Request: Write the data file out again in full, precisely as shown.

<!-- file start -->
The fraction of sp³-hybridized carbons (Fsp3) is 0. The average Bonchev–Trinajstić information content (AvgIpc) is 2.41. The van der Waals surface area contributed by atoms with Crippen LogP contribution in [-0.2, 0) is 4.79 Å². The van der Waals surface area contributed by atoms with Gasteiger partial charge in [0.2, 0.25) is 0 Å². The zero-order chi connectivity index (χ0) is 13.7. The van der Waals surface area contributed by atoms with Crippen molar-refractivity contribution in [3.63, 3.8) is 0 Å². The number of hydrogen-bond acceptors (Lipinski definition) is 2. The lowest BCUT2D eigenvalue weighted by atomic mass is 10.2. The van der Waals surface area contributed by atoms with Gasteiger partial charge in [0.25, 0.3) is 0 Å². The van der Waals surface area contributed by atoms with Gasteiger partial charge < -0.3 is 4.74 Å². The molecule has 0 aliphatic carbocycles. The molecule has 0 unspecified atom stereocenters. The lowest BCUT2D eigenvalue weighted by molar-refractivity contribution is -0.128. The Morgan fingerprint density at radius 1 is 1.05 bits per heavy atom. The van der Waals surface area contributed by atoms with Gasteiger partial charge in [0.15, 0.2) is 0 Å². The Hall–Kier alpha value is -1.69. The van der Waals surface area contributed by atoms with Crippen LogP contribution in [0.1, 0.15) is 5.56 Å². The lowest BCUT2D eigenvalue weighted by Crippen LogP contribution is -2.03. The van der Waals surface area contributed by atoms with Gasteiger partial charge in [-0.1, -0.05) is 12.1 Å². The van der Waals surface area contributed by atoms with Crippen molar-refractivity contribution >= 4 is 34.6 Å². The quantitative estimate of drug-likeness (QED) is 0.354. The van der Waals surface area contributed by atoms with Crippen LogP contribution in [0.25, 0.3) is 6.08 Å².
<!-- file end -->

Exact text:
The fraction of sp³-hybridized carbons (Fsp3) is 0. The average Bonchev–Trinajstić information content (AvgIpc) is 2.41. The van der Waals surface area contributed by atoms with Crippen LogP contribution in [-0.2, 0) is 4.79 Å². The van der Waals surface area contributed by atoms with Gasteiger partial charge in [0.2, 0.25) is 0 Å². The zero-order chi connectivity index (χ0) is 13.7. The van der Waals surface area contributed by atoms with Crippen molar-refractivity contribution in [3.63, 3.8) is 0 Å². The number of hydrogen-bond acceptors (Lipinski definition) is 2. The lowest BCUT2D eigenvalue weighted by atomic mass is 10.2. The van der Waals surface area contributed by atoms with Gasteiger partial charge in [0.25, 0.3) is 0 Å². The van der Waals surface area contributed by atoms with Gasteiger partial charge < -0.3 is 4.74 Å². The molecule has 0 aliphatic carbocycles. The molecule has 0 unspecified atom stereocenters. The lowest BCUT2D eigenvalue weighted by molar-refractivity contribution is -0.128. The Morgan fingerprint density at radius 1 is 1.05 bits per heavy atom. The van der Waals surface area contributed by atoms with Gasteiger partial charge in [0.15, 0.2) is 0 Å². The Hall–Kier alpha value is -1.69. The van der Waals surface area contributed by atoms with Crippen LogP contribution in [0.1, 0.15) is 5.56 Å². The lowest BCUT2D eigenvalue weighted by Crippen LogP contribution is -2.03. The van der Waals surface area contributed by atoms with Gasteiger partial charge in [-0.1, -0.05) is 12.1 Å². The van der Waals surface area contributed by atoms with Crippen molar-refractivity contribution >= 4 is 34.6 Å². The quantitative estimate of drug-likeness (QED) is 0.354. The van der Waals surface area contributed by atoms with Crippen LogP contribution in [0.25, 0.3) is 6.08 Å².